22nd  Top calculus topics 
In mathematics, the Hessian matrix (or simply the Hessian) is the square matrix of secondorder partial derivatives of a function; that is, it describes the local curvature of a function of many variables. The Hessian matrix was developed in the 19th century by the German mathematician Ludwig Otto Hesse and later named after him. Hesse himself had used the term "functional determinants".
Given the realvalued function
if all second partial derivatives of f exist, then the Hessian matrix of f is the matrix
where x = (x_{1}, x_{2}, ..., x_{n}) and D_{i} is the differentiation operator with respect to the ith argument and the Hessian becomes
Some mathematicians ^{[1]} define the Hessian as the determinant of the above matrix.
Hessian matrices are used in largescale optimization problems within Newtontype methods because they are the coefficient of the quadratic term of a local Taylor expansion of a function. That is,
where J is the Jacobian matrix, which is a vector (the gradient) for scalarvalued functions. The full Hessian matrix can be difficult to compute in practice; in such situations, quasiNewton algorithms have been developed that use approximations to the Hessian. The most wellknown quasiNewton algorithm is the BFGS algorithm.
Contents 
The mixed derivatives of f are the entries off the main diagonal in the Hessian. Assuming that they are continuous, the order of differentiation does not matter (Clairaut's theorem). For example,
This can also be written as:
In a formal statement: if the second derivatives of f are all continuous in a neighborhood, D, then the Hessian of f is a symmetric matrix throughout D; see symmetry of second derivatives.
If the gradient of f (i.e. its derivative in the vector sense) is zero at some point x, then f has a critical point (or stationary point) at x. The determinant of the Hessian at x is then called the discriminant. If this determinant is zero then x is called a degenerate critical point of f, this is also called a nonMorse critical point of f. Otherwise it is nondegenerate, this is called a Morse critical point of f.
The following test can be applied at a nondegenerate critical point x. If the Hessian is positive definite at x, then f attains a local minimum at x. If the Hessian is negative definite at x, then f attains a local maximum at x. If the Hessian has both positive and negative eigenvalues then x is a saddle point for f (this is true even if x is degenerate). Otherwise the test is inconclusive.
Note that for positive semidefinite and negative semidefinite Hessians the test is inconclusive (yet a conclusion can be made that f is locally convex or concave respectively). However, more can be said from the point of view of Morse theory.
In view of what has just been said, the second derivative test for functions of one and two variables is simple. In one variable, the Hessian contains just one second derivative; if it is positive then x is a local minimum, if it is negative then x is a local maximum; if it is zero then the test is inconclusive. In two variables, the discriminant can be used, because the determinant is the product of the eigenvalues. If it is positive then the eigenvalues are both positive, or both negative. If it is negative then the two eigenvalues have different signs. If it is zero, then the second derivative test is inconclusive.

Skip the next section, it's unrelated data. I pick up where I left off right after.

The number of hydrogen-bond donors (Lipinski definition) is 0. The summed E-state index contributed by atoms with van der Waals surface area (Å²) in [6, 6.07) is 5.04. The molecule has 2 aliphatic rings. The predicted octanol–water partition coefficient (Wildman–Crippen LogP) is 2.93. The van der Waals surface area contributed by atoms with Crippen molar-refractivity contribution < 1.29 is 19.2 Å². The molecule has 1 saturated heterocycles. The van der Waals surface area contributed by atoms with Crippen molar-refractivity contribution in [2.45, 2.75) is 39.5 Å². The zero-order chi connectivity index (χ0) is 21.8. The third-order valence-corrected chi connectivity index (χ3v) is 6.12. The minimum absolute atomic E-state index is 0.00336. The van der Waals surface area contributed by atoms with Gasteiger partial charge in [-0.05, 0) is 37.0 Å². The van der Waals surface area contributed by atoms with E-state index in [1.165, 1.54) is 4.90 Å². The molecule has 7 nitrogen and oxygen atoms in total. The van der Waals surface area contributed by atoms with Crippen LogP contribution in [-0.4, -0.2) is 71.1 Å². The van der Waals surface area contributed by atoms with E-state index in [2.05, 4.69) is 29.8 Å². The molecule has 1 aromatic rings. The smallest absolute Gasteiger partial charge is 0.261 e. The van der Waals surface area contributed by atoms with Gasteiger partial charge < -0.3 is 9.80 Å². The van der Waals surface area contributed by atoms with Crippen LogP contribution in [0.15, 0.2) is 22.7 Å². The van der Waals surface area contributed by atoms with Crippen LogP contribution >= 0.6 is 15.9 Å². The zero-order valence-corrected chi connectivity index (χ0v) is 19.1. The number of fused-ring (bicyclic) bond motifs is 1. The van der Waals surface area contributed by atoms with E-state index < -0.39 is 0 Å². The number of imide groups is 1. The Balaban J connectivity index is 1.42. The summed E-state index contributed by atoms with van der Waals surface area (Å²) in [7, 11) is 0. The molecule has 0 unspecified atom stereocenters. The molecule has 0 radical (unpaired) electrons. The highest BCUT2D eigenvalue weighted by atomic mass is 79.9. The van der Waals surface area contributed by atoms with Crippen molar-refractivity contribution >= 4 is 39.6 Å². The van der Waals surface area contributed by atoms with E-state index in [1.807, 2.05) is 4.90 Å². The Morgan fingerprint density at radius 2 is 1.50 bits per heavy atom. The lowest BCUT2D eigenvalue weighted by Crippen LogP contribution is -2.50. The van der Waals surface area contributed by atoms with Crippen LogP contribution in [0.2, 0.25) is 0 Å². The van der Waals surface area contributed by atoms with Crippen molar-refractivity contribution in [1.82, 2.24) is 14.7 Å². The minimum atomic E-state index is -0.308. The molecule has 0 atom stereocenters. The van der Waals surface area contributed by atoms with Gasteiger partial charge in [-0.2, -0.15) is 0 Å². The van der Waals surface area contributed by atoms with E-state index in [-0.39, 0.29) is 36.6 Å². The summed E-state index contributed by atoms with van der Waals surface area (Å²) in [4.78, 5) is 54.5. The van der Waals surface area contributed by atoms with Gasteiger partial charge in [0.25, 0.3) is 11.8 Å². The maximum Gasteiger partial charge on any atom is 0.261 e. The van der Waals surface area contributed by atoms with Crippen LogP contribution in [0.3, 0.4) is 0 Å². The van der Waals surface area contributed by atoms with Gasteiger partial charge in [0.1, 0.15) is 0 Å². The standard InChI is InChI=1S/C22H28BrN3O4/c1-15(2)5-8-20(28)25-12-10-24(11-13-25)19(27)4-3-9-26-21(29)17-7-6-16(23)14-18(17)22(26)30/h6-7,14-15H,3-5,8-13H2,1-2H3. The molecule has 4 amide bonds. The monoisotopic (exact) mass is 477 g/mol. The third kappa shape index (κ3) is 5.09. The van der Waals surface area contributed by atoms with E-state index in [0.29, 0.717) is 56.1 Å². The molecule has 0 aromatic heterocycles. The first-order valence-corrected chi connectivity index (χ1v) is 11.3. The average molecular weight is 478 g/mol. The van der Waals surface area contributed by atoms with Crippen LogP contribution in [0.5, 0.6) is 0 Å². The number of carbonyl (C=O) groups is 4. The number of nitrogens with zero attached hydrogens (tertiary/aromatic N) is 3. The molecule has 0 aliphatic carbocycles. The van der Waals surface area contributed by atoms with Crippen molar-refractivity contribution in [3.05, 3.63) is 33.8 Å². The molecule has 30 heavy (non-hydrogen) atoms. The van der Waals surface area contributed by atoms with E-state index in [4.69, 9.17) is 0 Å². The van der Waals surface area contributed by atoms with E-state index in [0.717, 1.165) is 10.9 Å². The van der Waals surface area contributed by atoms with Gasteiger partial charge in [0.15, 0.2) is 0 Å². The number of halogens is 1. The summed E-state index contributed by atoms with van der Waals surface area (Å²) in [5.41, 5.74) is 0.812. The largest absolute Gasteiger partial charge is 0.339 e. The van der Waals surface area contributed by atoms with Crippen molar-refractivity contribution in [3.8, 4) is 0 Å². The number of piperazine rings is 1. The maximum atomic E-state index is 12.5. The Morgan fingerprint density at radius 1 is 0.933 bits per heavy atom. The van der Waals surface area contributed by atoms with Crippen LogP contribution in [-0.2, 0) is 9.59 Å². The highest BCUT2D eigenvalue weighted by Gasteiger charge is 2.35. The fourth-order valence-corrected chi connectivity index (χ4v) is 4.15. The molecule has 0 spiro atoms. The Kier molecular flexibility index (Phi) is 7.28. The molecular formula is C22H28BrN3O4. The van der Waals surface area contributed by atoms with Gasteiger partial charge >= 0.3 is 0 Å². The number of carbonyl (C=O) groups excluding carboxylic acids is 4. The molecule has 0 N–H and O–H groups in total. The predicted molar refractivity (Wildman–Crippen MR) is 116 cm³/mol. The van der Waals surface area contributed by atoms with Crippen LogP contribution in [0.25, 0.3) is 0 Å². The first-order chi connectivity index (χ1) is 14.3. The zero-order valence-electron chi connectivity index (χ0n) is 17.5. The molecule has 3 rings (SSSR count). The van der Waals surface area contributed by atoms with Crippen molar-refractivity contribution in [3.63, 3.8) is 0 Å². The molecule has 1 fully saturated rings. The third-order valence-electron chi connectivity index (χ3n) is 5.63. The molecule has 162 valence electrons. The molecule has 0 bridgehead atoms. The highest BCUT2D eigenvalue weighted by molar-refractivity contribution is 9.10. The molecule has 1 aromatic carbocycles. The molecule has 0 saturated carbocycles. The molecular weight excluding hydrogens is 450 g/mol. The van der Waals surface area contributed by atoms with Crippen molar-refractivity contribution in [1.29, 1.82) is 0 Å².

A bordered Hessian is used for the secondderivative test in certain constrained optimization problems. Given the function as before:
but adding a constraint function such that:
the bordered Hessian appears as
If there are, say, m constraints then the zero in the northwest corner is an m × m block of zeroes, and there are m border rows at the top and m border columns at the left.
The above rules of positive definite and negative definite can not apply here since a bordered Hessian can not be definite: we have z'Hz = 0 if vector z has a nonzero as its first element, followed by zeroes.
The second derivative test consists here of sign restrictions of the determinants of a certain set of n  m submatrices of the bordered Hessian.^{[2]} Intuitively, think of the m constraints as reducing the problem to one with n  m free variables. (For example, the maximization of f(x_{1},x_{2}, x_{3}) subject to the constraint x_{1} + x_{2} + x_{3} = 1 can be reduced to the maximization of f(x_{1},x_{2},1 − x_{1} − x_{2}) without constraint.)
If f is instead a function from , i.e.
then the array of second partial derivatives is not a twodimensional matrix of size , but rather a tensor of order 3. This can be thought of as a multidimensional array with dimensions , which degenerates to the previous case for m = 1.
In mathematics, the Hessian matrix (or simply the Hessian) is the square matrix of secondorder partial derivatives of a function; that is, it describes the local curvature of a function of many variables. The Hessian matrix was developed in the 19th century by the German mathematician Ludwig Otto Hesse and later named after him. Hesse himself had used the term "functional determinants".
Given the realvalued function
if all second partial derivatives of f exist, then the Hessian matrix of f is the matrix
where x = (x_{1}, x_{2}, ..., x_{n}) and D_{i} is the differentiation operator with respect to the ith argument and the Hessian becomes
\frac{\partial^2 f}{\partial x_1^2} & \frac{\partial^2 f}{\partial x_1\,\partial x_2} & \cdots & \frac{\partial^2 f}{\partial x_1\,\partial x_n} \\ \\ \frac{\partial^2 f}{\partial x_2\,\partial x_1} & \frac{\partial^2 f}{\partial x_2^2} & \cdots & \frac{\partial^2 f}{\partial x_2\,\partial x_n} \\ \\ \vdots & \vdots & \ddots & \vdots \\ \\ \frac{\partial^2 f}{\partial x_n\,\partial x_1} & \frac{\partial^2 f}{\partial x_n\,\partial x_2} & \cdots & \frac{\partial^2 f}{\partial x_n^2} \end{bmatrix}.